“Aging In Place Is Much More Familiar To Us Now”

Over the past year, adjusting our routine to remain at home to work, learn, and connect with friends and loved ones remotely has been something we have learned to do and largely have accepted well.

 

What a difference a year makes

A familiar expression is that a year can make a big difference in the lives and experiences of people. This likely has never been truer than what all of us have experienced in the past 12 months. We went from a normal existence as we knew it to a world turned upside down. Most everything we knew, and the way we were going about our daily lives changed.

We were working from home, or not working. Our favorite eateries were closed or operating with takeout only. Many businesses had reduced hours or were closed. In many cases, groceries and technology products were in very short supply as the shelves were cleared by concerned consumers, and the resupply took a while to happen. Some items still have returned to the shelves a year later.

Nevertheless, we have learned some important lessons in the past year – our ability to age in place being one of the key ones.

Getting reacquainted with our homes

All of us over the past year have been aging in place, whether that is a term we previously had identified with or even known. Nevertheless, this has been the case. People who possibly never thought of themselves as aging in place or considered being in their homes for an extended period of time have found that they needed to do it and that it wasn’t so bad – and many found it to be pleasant and enjoyable.

The point is that people everywhere were finding out what it is like to age in place – on a rather intense basis. Aging in place does not mean being confined to our homes and never leaving them, but some people found that essentially this was the case.

Aging in place simply means remaining in our chosen home long-term, and we all found that we could do this even with no advance planning or necessarily any thoughts about doing so.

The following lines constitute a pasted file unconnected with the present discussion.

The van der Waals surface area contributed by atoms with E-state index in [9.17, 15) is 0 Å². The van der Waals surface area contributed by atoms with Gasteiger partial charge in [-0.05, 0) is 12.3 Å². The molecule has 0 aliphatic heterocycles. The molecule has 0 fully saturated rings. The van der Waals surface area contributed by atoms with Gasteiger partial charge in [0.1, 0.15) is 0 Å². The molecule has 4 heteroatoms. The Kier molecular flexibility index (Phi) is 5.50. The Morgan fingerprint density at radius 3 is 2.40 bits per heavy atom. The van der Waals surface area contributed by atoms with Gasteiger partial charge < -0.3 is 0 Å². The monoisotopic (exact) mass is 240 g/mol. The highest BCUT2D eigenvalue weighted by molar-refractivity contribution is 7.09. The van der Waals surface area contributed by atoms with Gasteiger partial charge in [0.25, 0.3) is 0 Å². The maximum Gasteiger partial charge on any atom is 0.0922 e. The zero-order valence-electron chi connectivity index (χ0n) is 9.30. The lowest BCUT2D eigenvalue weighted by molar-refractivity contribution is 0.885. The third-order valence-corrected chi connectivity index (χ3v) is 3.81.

Aging in place takes no preparation

Most of us found ourselves staying at home for an extended period of time without much or any advance notice. One day it was simply a change in the way we went about our daily business. We remained at home rather than going to the office, going shopping, or calling on clients.

Aging in place doesn’t necessarily mean that we are confined to our homes with never being able to leave them. Neither does it mean that people can’t visit us. However, both scenarios defined much of the past year’s activities.

Still, aging in place just means that we are happy with our current home and see no reason to replace it with something else. It meets our needs. To the extent that it doesn’t offer everything we want to have in a home for safety, comfort, convenience, or accessibility, those changes can be made.

Learning what we didn’t know about our homes

Prior to spending so much time in our homes out of necessity much of the past year – and for many, this is still continuing – we likely hadn’t given that much thought about aging in place or how well our homes could accommodate our needs on a long-term basis. Some had, but likely most had not.

We had a chance to rediscover our homes, and not just the physical properties of them but how well they allowed all of the members of our household the ability to coexist for extended periods of time. Everyone;’s needs had to be factored into the mix so that all of us had a good experience and outcome.

To the extent that our home came up short in any particular area – bathroom size and accommodations, for instance, or places for several people to use their computers and internet at the same time for conferences, study, or connecting with family and colleagues – we quickly identified a wish list of things we could do or have done to prepare our home for our long-term use.

A test-run for long-term aging in place

All of us are aging in place, and there is no preparation or getting ready required or needed. However, for the long-term effective use of our homes, we likely have identified some changes we would like to employ. In a sense, the past year has served as a great test for looking at how well our homes are prepared to serve us, how well we enjoy living in them long-term (even without leaving them for extended periods of time), and what changes might be helpful for us to have.

Now that we have experienced aging in our place in our current homes and seen how pleasant the experience generally can be, we can look forward to a time when we are doing this as a lifestyle choice or take the necessary steps to make the enhancements we would like to see to make our homes serve us better when we are spending more time in them.

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